The Forgotten Battle  Review: A Triumphant War film That Never Loses Steam
‘The Forgotten Battle’ (De slag om de Schelde) is a refreshing addition to the war genre that has been craving one for a while now. The film is set in the twilight of the Second World War when Germany’s demise seemed an inevitability. The Allied charge into Germany met a stern hurdle that indicated bleak chances of overturning. Despite losing most of their occupied territory in Western Europe, the Germans controlled the Scheldt river, and with it, the Allies’ supplies. If the war was to be won, it was at this critical juncture that the tide had to turn their way. A failure to do so would give Germans enough time to recuperate and out plan their enemies.
The film is partly shot in Dutch, English, and German languages. It shares a lot of structural and narrative similarities to Sam Mendes’ ‘1917‘. A map, that is the only way the Allies can topple the resistance, becomes the key to victory, like General Erinmore’s message to withdraw from the attack. These moments might not seem heroic or remarkable but were significant in shaping history as we know it today. Not only does ‘The Forgotten Battle’ not only achieves technical perfection with its realistic setups and authentic-looking special effects but also lends a compelling dramatic heft to the storytelling. Each of the protagonists – a British soldier, a Dutch Axis soldier, and a Zeeland native – start on different paths but converge together in heartbreak in the end. In a similar vein to most films depicting a world war, ‘Forgotten’ shares a kindred sentiment for war. Its critique of the brutality is craftily woven into personal stories of loss and sacrifice.
Related to The Forgotten Battle – WIND RIVER : HORRORS OF A FORGOTTEN COMMUNITY
There are both perspectives of the enterprising and reluctant – choice and lack of it dictating how the protagonists find themselves in their circumstances. While the Allied soldier participates in the suicidal mission of his own volition, the Zeelander is dragged into the war after her brother’s execution. This confluence has become an integral part of modern conventions, although is seldom done without glorifying or belittling either side. Admittedly, I thought the Resistance plotline was a bit rushed. It seemed to be underdeveloped in comparison to how well the other plotlines were groomed from the ground up. The shady leader is sprung upon us like he had to be introduced to justify Dirk’s actions. There was a lot that could have been extracted from this segment, something like Paul Verhoeven’s brilliant ‘Black Book’ but probably would not have fit the overall scheme of the film.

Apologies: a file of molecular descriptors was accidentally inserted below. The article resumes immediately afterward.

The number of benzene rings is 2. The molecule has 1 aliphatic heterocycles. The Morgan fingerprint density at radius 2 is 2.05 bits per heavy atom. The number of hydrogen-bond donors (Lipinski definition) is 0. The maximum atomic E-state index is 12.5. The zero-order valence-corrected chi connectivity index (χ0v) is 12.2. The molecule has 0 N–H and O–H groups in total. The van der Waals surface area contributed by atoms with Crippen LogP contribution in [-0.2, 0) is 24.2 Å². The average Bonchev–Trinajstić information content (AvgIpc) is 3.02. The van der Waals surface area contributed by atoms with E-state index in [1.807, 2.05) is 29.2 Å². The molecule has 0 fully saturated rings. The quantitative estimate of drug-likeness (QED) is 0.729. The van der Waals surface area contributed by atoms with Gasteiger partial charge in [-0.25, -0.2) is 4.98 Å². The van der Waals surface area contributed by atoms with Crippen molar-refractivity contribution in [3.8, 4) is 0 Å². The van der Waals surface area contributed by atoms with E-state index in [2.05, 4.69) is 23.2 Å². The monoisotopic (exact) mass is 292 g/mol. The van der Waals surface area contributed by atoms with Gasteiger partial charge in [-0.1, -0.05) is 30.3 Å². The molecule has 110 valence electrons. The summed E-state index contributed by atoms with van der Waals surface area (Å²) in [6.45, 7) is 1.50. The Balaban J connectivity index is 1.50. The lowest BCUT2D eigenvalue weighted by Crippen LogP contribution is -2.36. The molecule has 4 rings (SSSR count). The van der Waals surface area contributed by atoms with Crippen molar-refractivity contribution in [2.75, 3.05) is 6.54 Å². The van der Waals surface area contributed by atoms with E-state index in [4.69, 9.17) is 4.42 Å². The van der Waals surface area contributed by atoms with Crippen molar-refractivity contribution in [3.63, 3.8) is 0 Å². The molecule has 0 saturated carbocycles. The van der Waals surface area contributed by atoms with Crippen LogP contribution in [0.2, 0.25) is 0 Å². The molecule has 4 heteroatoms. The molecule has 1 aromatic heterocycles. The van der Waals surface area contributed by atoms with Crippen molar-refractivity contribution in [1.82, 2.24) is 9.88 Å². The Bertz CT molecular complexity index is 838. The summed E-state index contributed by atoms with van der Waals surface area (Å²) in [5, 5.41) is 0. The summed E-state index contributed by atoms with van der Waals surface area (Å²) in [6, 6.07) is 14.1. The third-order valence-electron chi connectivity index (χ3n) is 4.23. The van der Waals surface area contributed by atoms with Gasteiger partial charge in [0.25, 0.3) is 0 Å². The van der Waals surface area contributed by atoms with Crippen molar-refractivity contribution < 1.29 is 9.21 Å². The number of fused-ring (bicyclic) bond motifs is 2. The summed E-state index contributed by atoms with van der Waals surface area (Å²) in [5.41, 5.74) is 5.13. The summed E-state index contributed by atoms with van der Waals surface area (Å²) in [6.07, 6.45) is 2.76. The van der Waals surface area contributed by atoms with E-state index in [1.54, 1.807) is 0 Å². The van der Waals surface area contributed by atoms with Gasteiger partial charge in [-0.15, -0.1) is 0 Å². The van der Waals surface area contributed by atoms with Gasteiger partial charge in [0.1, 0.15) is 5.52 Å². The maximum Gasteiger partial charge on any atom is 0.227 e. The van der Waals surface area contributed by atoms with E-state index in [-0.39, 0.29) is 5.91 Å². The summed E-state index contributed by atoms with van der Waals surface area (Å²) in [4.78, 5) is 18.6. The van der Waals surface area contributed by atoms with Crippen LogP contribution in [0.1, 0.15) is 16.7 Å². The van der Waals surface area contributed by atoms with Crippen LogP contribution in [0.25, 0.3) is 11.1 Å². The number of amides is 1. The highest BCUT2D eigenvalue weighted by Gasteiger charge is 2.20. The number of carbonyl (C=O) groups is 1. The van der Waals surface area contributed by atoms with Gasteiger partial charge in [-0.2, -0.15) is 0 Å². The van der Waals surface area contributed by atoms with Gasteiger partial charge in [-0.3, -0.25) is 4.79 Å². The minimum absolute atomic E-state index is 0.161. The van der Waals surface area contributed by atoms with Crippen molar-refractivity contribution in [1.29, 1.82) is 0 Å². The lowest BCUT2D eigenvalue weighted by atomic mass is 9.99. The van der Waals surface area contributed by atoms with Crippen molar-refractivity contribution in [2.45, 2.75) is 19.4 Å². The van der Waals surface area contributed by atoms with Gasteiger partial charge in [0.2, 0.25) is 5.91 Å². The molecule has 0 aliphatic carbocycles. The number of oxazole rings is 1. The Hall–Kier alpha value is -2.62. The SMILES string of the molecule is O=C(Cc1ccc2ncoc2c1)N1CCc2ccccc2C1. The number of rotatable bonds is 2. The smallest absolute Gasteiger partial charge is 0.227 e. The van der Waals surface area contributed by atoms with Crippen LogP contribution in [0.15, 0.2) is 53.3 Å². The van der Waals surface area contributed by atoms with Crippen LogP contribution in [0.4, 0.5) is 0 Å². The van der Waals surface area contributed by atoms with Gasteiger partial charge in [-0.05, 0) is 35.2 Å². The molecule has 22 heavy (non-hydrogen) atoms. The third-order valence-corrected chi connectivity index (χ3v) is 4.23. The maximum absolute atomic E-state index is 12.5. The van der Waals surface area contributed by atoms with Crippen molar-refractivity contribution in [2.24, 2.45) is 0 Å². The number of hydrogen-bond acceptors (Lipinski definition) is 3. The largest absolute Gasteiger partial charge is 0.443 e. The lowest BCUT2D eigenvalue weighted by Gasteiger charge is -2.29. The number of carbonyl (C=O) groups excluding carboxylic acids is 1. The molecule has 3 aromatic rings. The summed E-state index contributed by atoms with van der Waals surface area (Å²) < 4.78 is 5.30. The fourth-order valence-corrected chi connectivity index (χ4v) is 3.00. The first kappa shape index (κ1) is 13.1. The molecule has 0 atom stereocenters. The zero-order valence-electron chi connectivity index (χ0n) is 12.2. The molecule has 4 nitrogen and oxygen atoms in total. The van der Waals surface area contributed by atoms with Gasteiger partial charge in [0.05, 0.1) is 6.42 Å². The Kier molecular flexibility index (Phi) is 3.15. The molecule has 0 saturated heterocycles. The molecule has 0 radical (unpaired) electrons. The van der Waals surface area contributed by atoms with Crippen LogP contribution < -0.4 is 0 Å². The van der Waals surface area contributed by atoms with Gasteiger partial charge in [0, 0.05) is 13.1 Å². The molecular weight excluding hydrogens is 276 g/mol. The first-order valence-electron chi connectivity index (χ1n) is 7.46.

A noticeable criticism of ‘The Forgotten Battle’ and various other films dealing with the subject is the lack of recognition of the roles played by Canadian forces. It started with ‘Argo’ and continues with ‘Forgotten’. History books have documented the leading role the troops played in this war. The first and probably the only mention of a Canadian soldier was by Will when he meets Bill at the Allied camp. Besides that, they are mostly excluded from the narrative. Although it does not count as inaccuracy in representation, it certainly does dampen spirits to not see them included.
Susan Radder’s starring turn is pivotal in establishing the film’s emotional credibility. Her central performance glues the story together and acts as a sort of bridge between the two worlds. It is a bit surprising to see that she has not done more major roles in feature films. Teun, her character, showcases immense courage in the face of death and the possibility of ridding her father of another child.
Also, Read – NEWTON  – THE STORY OF A FORGOTTEN COMMUNITY
These unsung heroes are often resigned to the margins of lists counting and celebrating valor in books about war. They seldom make it to mass attention, remaining at the precipe of deserving respect. Gijs Blom, who plays van Staveren, is authentic as the troubled German soldier who tries his best to keep his morality intact in the most testing of times. Both the artists have some major praise and starring roles coming their way.
‘The Forgotten Battle’ is a tightly wound war film that works both because of the work in front of the camera and off it. It is a valuable addition to the recent trend of historical films picking out instances that do not make it to the mainstream conversation. Its winning special effects and actions sequences put it on par with any genre film worth its salt. Do not skip this one!